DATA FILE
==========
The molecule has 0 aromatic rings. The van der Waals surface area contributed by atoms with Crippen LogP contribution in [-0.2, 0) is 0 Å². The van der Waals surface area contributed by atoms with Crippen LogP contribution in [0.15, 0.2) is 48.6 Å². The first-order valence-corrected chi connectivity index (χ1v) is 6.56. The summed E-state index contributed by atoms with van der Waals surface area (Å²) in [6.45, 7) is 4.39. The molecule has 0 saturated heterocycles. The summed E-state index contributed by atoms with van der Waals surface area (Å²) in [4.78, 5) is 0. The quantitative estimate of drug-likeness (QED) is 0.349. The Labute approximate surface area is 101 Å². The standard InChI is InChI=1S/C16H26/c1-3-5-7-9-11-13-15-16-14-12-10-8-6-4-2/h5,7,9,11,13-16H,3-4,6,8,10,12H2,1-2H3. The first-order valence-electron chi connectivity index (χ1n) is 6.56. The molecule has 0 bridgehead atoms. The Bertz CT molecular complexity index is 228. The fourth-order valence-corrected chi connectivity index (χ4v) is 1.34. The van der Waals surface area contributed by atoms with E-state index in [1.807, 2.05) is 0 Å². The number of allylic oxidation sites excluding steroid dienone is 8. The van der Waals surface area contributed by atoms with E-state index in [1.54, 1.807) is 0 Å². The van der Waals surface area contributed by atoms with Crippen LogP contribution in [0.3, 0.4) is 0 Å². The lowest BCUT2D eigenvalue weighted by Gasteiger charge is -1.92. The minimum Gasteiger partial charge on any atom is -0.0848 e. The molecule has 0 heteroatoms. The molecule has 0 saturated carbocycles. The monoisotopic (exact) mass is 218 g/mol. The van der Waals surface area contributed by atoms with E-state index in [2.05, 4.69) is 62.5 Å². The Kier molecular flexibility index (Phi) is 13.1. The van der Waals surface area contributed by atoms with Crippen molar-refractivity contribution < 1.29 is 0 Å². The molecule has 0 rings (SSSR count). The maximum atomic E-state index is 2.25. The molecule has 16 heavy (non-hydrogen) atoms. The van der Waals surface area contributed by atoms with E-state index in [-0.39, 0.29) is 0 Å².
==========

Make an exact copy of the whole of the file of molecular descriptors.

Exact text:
The molecule has 0 aromatic rings. The van der Waals surface area contributed by atoms with Crippen LogP contribution in [-0.2, 0) is 0 Å². The van der Waals surface area contributed by atoms with Crippen LogP contribution in [0.15, 0.2) is 48.6 Å². The first-order valence-corrected chi connectivity index (χ1v) is 6.56. The summed E-state index contributed by atoms with van der Waals surface area (Å²) in [6.45, 7) is 4.39. The molecule has 0 saturated heterocycles. The summed E-state index contributed by atoms with van der Waals surface area (Å²) in [4.78, 5) is 0. The quantitative estimate of drug-likeness (QED) is 0.349. The Labute approximate surface area is 101 Å². The standard InChI is InChI=1S/C16H26/c1-3-5-7-9-11-13-15-16-14-12-10-8-6-4-2/h5,7,9,11,13-16H,3-4,6,8,10,12H2,1-2H3. The first-order valence-electron chi connectivity index (χ1n) is 6.56. The molecule has 0 bridgehead atoms. The Bertz CT molecular complexity index is 228. The fourth-order valence-corrected chi connectivity index (χ4v) is 1.34. The van der Waals surface area contributed by atoms with E-state index in [1.807, 2.05) is 0 Å². The number of allylic oxidation sites excluding steroid dienone is 8. The van der Waals surface area contributed by atoms with E-state index in [1.54, 1.807) is 0 Å². The van der Waals surface area contributed by atoms with Crippen LogP contribution in [0.3, 0.4) is 0 Å². The lowest BCUT2D eigenvalue weighted by Gasteiger charge is -1.92. The minimum Gasteiger partial charge on any atom is -0.0848 e. The molecule has 0 heteroatoms. The molecule has 0 saturated carbocycles. The monoisotopic (exact) mass is 218 g/mol. The van der Waals surface area contributed by atoms with E-state index in [2.05, 4.69) is 62.5 Å². The Kier molecular flexibility index (Phi) is 13.1. The van der Waals surface area contributed by atoms with Crippen molar-refractivity contribution < 1.29 is 0 Å². The molecule has 0 rings (SSSR count). The maximum atomic E-state index is 2.25. The molecule has 16 heavy (non-hydrogen) atoms. The van der Waals surface area contributed by atoms with E-state index in [-0.39, 0.29) is 0 Å².